Happy April Fools Day. Hope you’re having fun with your trickery and deceit!! Okay, just kidding. I hope your having fun with all of your pranks and jokes, just keep it above board and classy.
Today I want to talk to you just a little about words. Ooh how original you say, a writer talking about words. Well sit your little self back down sir or ma’am, I’ll “try” to make this original and interesting.
We all know that words have power. Even the Bible says that. But do we take the time to choose our words carefully? Do we make sure that they get across exactly the point we are trying to convey? Or do we simply throw our words around like a little kids do bubbles on a Summer day?
A few days ago, I was talking to someone who was writing a letter. There were a lot of very concise words in this letter, and I said “wow, you’ve used a lot of big words in there.” She replied “well the person right it is not ignorant.” I didn’t mean it as an insult, nor do I believe she took it that way. I simply forgot one thing, words mean something.
As a writer, I usually think I need to get rid of the “fluff.” The extra words, the padding. But sometimes those words are necessary to get the point across, not just filler. I think this is a newer belief in writing.
If you look at an excerpt from Louisa May Alcott’s Little Women, written in 1868, you will see how expressive she is, and how she paints a picture with her words.
“The clock struck six and, having swept up the hearth, Beth put a pair of slippers down to warm. Somehow the sight of the old shoes had a good effect upon the girls, for Mother was coming, and everyone brightened to welcome her. Meg stopped lecturing, and lighted the lamp, Amy got out of the easy chair without being asked, and Jo forgot how tired she was as she sat up to hold the slippers nearer to the blaze.
They are quite worn out. Marmee must have a new pair. I thought I’d get her some with my dollar, said Beth. No, I shall! cried Amy.I’m the oldest, began Meg, but Jo cut in with a decided, I’m the man of the family now Papa is away, and I shall provide the slippers, for he told me to take special care of Mother while he was gone.”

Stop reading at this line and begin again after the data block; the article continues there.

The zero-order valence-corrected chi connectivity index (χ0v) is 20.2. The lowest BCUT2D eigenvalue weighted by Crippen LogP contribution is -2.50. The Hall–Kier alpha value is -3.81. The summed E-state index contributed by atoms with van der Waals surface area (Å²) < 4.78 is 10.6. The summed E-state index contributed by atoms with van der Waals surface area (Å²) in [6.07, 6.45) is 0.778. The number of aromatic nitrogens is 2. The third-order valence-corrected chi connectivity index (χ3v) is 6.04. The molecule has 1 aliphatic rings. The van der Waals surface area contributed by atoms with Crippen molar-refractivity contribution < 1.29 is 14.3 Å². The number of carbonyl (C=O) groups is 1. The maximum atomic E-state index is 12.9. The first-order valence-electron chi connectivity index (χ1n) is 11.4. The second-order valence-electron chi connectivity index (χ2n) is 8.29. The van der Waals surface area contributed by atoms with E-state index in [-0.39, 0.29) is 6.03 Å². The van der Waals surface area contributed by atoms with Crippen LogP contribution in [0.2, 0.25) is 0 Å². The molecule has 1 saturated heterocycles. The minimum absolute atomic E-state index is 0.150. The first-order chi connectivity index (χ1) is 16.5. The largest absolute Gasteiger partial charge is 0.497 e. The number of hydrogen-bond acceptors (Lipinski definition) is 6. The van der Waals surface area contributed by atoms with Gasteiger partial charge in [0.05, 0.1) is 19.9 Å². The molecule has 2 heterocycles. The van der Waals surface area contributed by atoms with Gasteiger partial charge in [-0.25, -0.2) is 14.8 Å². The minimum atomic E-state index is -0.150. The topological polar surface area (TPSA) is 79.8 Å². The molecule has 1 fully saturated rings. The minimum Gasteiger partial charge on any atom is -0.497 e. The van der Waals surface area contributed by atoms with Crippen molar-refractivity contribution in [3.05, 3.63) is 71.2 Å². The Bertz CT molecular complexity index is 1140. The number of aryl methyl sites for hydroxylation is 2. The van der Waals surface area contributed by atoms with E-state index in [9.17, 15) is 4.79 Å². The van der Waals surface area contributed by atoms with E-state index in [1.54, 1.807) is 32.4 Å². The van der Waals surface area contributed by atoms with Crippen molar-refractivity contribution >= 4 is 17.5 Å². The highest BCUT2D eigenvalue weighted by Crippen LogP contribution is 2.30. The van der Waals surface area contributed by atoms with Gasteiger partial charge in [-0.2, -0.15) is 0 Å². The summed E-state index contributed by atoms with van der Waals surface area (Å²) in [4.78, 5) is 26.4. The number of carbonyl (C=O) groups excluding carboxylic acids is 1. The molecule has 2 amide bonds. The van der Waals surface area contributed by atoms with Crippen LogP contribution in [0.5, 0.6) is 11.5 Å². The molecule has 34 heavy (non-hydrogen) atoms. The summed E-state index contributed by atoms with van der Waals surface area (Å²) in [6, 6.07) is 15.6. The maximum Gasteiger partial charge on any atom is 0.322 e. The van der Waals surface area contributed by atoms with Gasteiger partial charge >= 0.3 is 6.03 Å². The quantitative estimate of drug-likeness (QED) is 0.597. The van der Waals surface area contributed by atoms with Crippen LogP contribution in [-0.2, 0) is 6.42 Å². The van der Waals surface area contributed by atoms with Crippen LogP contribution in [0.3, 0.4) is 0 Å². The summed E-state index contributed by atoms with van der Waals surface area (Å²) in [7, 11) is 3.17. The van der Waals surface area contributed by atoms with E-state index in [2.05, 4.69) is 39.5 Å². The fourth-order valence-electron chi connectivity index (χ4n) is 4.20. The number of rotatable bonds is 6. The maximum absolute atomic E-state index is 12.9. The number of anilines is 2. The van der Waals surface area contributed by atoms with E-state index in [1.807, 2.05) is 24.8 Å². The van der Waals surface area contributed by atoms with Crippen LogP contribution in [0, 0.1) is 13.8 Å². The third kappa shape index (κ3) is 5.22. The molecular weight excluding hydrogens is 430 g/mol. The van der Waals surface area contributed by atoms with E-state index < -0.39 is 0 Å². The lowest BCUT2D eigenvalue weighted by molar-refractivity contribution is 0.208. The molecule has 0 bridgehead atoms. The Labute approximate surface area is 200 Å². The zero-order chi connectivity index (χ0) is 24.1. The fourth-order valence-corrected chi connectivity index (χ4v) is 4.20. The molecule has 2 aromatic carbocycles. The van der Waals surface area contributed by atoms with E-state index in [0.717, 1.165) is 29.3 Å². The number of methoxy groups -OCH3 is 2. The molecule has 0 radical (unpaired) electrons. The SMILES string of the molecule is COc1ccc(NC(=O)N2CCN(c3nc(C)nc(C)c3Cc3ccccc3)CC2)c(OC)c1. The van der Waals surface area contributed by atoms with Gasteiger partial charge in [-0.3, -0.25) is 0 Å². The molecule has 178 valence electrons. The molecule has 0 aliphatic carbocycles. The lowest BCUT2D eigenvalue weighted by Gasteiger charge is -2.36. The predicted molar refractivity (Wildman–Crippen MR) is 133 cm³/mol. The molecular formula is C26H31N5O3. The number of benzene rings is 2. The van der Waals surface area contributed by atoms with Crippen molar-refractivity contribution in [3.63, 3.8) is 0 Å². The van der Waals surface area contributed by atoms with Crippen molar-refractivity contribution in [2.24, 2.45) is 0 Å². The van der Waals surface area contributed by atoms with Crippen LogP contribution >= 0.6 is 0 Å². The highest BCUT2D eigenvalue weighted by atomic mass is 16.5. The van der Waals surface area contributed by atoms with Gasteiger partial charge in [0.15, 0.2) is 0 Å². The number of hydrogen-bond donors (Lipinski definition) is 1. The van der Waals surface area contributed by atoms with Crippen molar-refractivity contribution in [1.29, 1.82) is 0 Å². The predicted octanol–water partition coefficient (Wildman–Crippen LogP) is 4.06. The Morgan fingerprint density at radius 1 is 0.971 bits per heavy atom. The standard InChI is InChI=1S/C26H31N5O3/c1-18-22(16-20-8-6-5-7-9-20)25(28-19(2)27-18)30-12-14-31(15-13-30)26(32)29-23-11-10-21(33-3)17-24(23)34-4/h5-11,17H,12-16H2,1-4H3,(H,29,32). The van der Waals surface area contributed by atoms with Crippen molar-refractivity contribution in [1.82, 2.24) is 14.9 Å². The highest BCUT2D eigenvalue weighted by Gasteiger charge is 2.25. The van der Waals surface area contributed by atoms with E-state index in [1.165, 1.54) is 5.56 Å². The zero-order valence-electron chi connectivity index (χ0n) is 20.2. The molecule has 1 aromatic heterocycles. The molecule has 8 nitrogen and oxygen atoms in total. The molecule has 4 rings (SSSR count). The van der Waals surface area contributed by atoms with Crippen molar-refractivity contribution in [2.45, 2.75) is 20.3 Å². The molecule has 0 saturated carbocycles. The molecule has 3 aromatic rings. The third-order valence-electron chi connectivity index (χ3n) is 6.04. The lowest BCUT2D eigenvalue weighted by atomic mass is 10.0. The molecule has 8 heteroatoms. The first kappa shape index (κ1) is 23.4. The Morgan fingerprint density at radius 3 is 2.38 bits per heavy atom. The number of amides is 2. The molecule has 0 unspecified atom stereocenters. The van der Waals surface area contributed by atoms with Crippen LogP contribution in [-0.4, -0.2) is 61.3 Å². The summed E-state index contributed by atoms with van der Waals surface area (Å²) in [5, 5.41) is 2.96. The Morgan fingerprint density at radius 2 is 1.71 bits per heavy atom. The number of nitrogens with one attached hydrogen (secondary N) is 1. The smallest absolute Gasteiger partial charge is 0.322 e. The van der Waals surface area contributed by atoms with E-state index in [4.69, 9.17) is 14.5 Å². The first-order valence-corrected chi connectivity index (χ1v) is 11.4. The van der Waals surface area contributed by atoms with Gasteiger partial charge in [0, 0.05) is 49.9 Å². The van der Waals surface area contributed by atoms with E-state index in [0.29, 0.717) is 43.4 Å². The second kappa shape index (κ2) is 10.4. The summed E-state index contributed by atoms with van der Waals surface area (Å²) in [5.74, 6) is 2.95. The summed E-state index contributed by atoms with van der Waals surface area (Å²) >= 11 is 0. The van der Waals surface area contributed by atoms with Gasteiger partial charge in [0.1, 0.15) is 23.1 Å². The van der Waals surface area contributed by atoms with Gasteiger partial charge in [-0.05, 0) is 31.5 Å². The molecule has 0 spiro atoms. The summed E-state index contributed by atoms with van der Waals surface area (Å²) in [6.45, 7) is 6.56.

She could have just told us that the girls were sitting by the fire, and thinking warm thought about their mom. They noticed their moms house shoes were worn, and that she needed a new pair, and that Jo believes that she is the “man of the house,” while their dad is in the army.
Another example and one of my new favorite songs because of the lyrics and the melody, is Mountains Of Mourne. Written by Percy French in 1896, the song tells us of an immigrant living and working in London. He talks about the women he sees there, as opposed to the women in his native land. He doesn’t say “these women look fake, and wear too much makeup.”
He says “There’s beautiful girls here, Oh never you mind, beautiful shapes nature never designed. Lovely complexions of roses and cream, but let me remark with regard to the same, that if at that those roses you venture to sip, the colors might all come away on your lips. So I’ll wait for the wild rose that’s waitin’ for me in the place where the dark Mourne sweep down to the sea. ”
Now obviously this type of writing will not work in every genre. If you’re reading an article on a new policy coming from Washington, you probably don’t want to read a long dissertation on what paintings are in The White House. But for books and stories, it helps if the writer paints a picture with their words.
So what can we do to improve our vocabulary? Well, I have a few suggestions.
#1 Read that big book with all of the words and definitions in it. Okay, well you don’t have to actually read the dictionary, but you can. If you have a smart phone, you can download the Dictionary app, which oddly enough will connect you with Dictionary.com. It will send you the word of the day, and even has a handy button where you can hear the word, so you will know how to pronounce it correctly. In honor of today, the word is ninnyhammer. Go look it up!
#2. Read a variety of books. Read books that are older than you. Read books from the last few centuries, and see how the writing differs from today.
#3. Learn to love the thesaurus. There are others words out there that describe what you want to say, find them!! Just don’t go over board……
So there you have it folks, my words on words. And just because this is my blog and I can, I’ll leave you with Keith Harkin singing Mountains Of Mourne.
Well save me a Diet Coke my friends, and I’ll see around :),